She was so tiny, so vulnerable. Her life was so brief. Yet Baby Fae made an impact on the consciousness of the world that seems likely to endure. Doomed from birth by her own malformed heart, at 2 weeks she was given a baboon's heart that kept her alive for another 20 days, longer than any other human recipient of a heart transplant from another species.
There were—and are—those who question the year's most controversial surgical operation on both medical and ethical grounds. The debate will continue. Still, no one who saw pictures of Baby Fae yawning sleepily or listening to her mom's voice over a telephone was unaffected. As Ann Martin, an anchorwoman at KABG-TV in Los Angeles put it, it was as if "the world keyed in on this one little person as a symbol of hope. We were pulling for her because she represented humanity."
Inevitably, there have been offers for books and film scripts. L.A. songwriter Daniel Roten, 26, even wrote a soft-rock tune in tribute to Baby Fae. But sadly, the reuniting of her unwed and estranged parents—identified only as Teresa and Howard—proved temporary. Teresa sought a permanent home for herself and her son, Beau, 2½. She talked of returning to school for her high school diploma. In the meantime she read thousands of letters that poured in from around the globe. Only a handful questioned her decision on Baby Fae.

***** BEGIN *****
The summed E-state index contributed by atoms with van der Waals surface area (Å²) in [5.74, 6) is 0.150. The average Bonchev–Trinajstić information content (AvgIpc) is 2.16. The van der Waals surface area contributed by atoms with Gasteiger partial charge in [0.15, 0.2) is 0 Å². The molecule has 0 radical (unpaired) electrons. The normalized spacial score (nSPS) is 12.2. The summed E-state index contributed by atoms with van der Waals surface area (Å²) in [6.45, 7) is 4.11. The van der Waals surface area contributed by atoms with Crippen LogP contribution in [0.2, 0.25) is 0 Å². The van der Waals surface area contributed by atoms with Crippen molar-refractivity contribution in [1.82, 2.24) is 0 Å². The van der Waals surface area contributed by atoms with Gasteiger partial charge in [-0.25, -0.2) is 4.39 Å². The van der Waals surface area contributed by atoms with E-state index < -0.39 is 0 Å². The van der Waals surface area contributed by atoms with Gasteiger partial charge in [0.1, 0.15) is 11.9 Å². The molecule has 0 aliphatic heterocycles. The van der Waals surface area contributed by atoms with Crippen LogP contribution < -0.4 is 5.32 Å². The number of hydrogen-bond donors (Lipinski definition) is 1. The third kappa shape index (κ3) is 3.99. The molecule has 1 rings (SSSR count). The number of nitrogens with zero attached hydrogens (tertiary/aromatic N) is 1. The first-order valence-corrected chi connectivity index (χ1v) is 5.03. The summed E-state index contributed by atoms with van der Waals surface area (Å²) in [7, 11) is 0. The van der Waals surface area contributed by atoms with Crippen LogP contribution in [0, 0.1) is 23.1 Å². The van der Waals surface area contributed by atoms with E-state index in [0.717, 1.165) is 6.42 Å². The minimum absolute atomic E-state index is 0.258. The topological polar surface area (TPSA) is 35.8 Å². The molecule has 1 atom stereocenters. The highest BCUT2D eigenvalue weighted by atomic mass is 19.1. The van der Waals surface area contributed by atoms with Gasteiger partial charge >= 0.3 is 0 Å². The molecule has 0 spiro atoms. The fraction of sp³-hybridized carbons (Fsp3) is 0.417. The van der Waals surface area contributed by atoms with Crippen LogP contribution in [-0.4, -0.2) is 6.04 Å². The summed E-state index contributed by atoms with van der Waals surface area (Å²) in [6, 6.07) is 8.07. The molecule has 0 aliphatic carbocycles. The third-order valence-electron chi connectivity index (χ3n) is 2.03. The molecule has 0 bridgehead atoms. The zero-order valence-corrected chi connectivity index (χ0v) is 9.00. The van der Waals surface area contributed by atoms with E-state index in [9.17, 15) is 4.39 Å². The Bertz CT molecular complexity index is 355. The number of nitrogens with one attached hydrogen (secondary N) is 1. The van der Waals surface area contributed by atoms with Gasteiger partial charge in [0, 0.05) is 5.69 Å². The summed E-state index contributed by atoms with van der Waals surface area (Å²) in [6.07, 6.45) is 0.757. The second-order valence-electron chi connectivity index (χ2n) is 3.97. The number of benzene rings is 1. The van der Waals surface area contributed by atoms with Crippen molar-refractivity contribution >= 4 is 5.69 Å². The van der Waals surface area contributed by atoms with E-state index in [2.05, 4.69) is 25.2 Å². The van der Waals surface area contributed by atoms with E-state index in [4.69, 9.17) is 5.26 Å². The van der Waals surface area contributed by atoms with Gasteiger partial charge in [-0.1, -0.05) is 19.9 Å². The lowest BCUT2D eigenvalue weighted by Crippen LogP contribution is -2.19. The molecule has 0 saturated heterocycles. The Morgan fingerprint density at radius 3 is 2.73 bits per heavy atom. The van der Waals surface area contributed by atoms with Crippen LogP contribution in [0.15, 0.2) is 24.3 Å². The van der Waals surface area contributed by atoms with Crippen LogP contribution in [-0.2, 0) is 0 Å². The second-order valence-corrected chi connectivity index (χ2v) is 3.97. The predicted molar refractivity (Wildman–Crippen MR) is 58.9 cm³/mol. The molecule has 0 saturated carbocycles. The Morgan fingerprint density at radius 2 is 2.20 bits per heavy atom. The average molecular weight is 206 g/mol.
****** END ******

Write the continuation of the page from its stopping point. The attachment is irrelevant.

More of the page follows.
Medically, the pioneering surgery fostered speculation about a future in which cross-species heart transplants might evoke no more comment than the use of pig valves in human cardiac surgery today. "We learned a tremendous amount, much of which can be applied to the next Baby Fae," said Dr. Leonard Bailey, head of Baby Fae's heart-transplant team at Loma Linda University Medical Center. "The last thing her mom told me was to make sure this experience is not wasted and to carry on." Dr. Bailey, who plans more such operations in 1985, vowed to do just that.
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